Posted on 10/08/2020 by Michael Oliver
Mitchell Lane is the CTO of residential construction SaaS startup Buildbook. He has worked in Ruby as his primary language for ten years and has hired about 100 Ruby devs across his career. He talked with Client Server Marketing Manager Michael Oliver about why rumours of Ruby's death have been exaggerated.
Michael Oliver: It's almost a trope among tech commentators and writers to say that a language is 'dying' - certainly, many have said that of Ruby. What are your thoughts on Ruby's longevity?
Mitchell Lane: I don't think that Ruby is dying. I think the issue is that the Ruby ecosystem was artificially overinflated for a few years. The coding bootcamp boom that really hit its peak in 2013/2014-ish, and practically every fresh bootcamp was teaching Rails as its primary web development tech stack. This caused a huge boom in the number of junior level Ruby/Rails developers, and a boom in related content, gems, etc in the ecosystem as those junior devs tried to make a name for themselves.
MO: A hiring manager I spoke to described finding a senior Ruby dev looking for a job as like a needle in a haystack. Do you agree it's difficult to find senior Ruby devs, and if so, why?
ML: There are still plenty of companies hiring Ruby developers - big tech companies like Microsoft and Amazon, mid-tier companies like Shopify and Airbnb, and a wide range of smaller companies and startups, including my own. I will say that in my experience, Ruby is somewhat regional, but so are other languages (for example, .NET is much more popular in Seattle because of Microsoft's presence there). So some US cities are much bigger with Ruby than others.
It isn't hard to find senior Ruby devs. It's hard to find senior Ruby devs at the price point most companies are willing to pay for them. I've definitely had to work within budgetary constraints myself, and consequently that led me to find solid senior developers and train them up in Ruby. And that is quite easy to do, given how intuitive and developer-friendly Ruby is.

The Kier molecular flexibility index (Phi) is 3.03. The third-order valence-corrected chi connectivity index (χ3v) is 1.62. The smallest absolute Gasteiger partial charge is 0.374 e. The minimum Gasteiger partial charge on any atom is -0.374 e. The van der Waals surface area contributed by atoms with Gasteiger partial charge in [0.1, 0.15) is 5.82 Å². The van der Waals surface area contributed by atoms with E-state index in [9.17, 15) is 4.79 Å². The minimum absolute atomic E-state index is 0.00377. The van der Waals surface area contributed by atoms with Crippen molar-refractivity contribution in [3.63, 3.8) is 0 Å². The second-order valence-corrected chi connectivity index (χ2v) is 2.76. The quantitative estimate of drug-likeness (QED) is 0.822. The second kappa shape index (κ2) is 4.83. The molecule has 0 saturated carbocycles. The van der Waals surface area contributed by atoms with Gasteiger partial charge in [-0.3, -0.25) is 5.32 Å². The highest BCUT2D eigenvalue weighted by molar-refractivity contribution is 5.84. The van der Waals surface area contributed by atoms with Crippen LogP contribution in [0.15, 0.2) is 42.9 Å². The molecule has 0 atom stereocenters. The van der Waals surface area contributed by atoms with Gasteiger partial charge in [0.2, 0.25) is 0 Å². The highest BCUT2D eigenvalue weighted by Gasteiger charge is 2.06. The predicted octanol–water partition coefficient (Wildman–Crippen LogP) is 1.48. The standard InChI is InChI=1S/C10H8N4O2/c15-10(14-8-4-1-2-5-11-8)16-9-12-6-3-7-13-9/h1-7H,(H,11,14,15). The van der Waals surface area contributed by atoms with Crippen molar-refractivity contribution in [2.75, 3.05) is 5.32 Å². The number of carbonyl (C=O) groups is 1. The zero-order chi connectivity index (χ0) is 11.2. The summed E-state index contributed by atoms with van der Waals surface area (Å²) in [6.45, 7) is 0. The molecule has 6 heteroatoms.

MO: What should companies looking to hire Ruby devs be offering?
ML: There isn't any one thing that will attract Ruby devs specifically. It's the same stuff that attracts any good dev. There's no secret to it. Pay well, have a good team, and/or have an interesting product. You don't have to have all three, but if you don't have a good team and you have a boring product, you damn well better be paying well. These are the table stakes issues. Everything else is much more minor, and more about minor flavouring and personal preferences.
Client Server is recruiting for a number of mid-senior Ruby developers for companies in London and the rest of the UK. Discover our latest Ruby roles here or contact our Open Source Team on 020 8016 4452.
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